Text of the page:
Sand blows off of the dunes during raging San Luis Valley spring winds at Great Sand Dunes National Park on Thursday May 12, 2022. John McEvoy Special to The Colorado Sun.

Alonzo Payne, the Democratic district attorney in Colorado’s San Luis Valley, resigned Wednesday less than halfway through his term amid criticism of his office’s relationship with crime victims and as he faced a recall election.

The 12th Judicial District, which Payne oversaw, covers Alamosa, Conejos, Costilla, Mineral, Rio Grande and Saguache counties.

Gov. Jared Polis appointed Attorney General Phil Weiser, a Democrat, to serve as the interim district attorney in the 12th Judicial District. Polis is responsible for appointing a replacement to serve out Payne’s term.

Alonzo Payne. (Screenshot from Facebook)

In a short letter to Polis, Payne said he was resigning to “spare the cost and divisiveness of a recall election to overturn the will of the voters.”

“It is apparent to me that the elite of the San Luis Valley and the judicial activists amongst us do not want to see criminal justice reform enacted,” he wrote. “I hope they soon realize that incarcerating the poor and
underprivileged is not the solution to address the overarching poverty and substance abuse issues that are rampant in the San Luis Valley and statewide.”

The resignation comes a day after Weiser found that Payne’s office “routinely failed to communicate with victims, consult with them about plea deals or case dismissals, or treat them with respect and dignity.”

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Weiser on Tuesday also announced a three-year agreement with Payne’s office to try to address the issues. The agreement would have required the retainment an outside monitor, adoption and implementation of new training, and the scheduling regular meetings with stakeholders.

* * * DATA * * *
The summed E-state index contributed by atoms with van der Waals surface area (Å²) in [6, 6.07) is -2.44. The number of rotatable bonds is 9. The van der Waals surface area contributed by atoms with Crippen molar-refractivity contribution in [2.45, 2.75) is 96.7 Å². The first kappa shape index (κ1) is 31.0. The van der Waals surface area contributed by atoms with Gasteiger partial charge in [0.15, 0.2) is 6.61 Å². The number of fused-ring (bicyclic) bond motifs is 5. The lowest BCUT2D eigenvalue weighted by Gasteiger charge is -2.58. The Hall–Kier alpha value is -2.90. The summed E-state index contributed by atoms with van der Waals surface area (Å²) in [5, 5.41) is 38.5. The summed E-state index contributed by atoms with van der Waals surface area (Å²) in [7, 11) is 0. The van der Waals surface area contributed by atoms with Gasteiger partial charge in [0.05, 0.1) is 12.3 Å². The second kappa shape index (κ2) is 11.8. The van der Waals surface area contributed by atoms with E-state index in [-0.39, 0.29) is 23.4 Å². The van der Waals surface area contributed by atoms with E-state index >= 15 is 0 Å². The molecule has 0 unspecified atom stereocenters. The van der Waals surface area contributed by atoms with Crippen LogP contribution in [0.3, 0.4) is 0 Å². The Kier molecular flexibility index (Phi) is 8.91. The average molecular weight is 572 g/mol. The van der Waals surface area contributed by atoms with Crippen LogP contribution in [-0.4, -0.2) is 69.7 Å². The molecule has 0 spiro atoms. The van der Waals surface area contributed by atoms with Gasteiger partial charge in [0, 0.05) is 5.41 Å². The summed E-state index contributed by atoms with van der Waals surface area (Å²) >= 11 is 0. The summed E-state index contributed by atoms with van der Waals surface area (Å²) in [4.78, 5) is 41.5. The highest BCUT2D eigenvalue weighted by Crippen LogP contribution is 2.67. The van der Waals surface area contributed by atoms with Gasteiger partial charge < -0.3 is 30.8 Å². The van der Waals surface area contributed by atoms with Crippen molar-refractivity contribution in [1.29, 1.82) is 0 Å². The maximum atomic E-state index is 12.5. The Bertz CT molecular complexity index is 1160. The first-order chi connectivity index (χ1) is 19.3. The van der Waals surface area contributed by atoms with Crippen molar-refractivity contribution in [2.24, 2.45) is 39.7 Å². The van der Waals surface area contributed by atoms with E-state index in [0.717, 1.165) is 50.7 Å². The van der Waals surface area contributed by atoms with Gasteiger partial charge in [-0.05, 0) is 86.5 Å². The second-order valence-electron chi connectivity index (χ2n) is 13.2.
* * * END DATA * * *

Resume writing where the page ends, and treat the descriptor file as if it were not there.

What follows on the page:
“Because the district attorney’s office failed to allow victims’ input and consultation during the justice process as required by law, those victims lost the chance to contribute to just outcomes in their cases,” Weiser said in a written statement Tuesday. “In some instances, the office may even have placed victims’ safety at risk.”

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Weiser’s office said he will work to implement the agreement and turn around the office even amid Payne’s departure.

The Colorado Department of Law began investigating the 12th Judicial District Attorney’s Office in February after the state’s Crime Victim Services Advisory Board reviewed eight complaints and found Payne and his office had violated the Victims’ Rights Act.

Payne was facing a recall election in the coming months, backed by the Alamosa City Council, after his opponents gathered signatures to try to oust him from office.

Denver7 reported that Payne had until the end of the day Wednesday to resign or Polis would set a recall election date.

Payne was elected to a four-year term in 2020 after receiving an endorsement from Vermont U.S. Sen. Bernie Sanders.

It’s rare for an elected district attorney to resign in Colorado.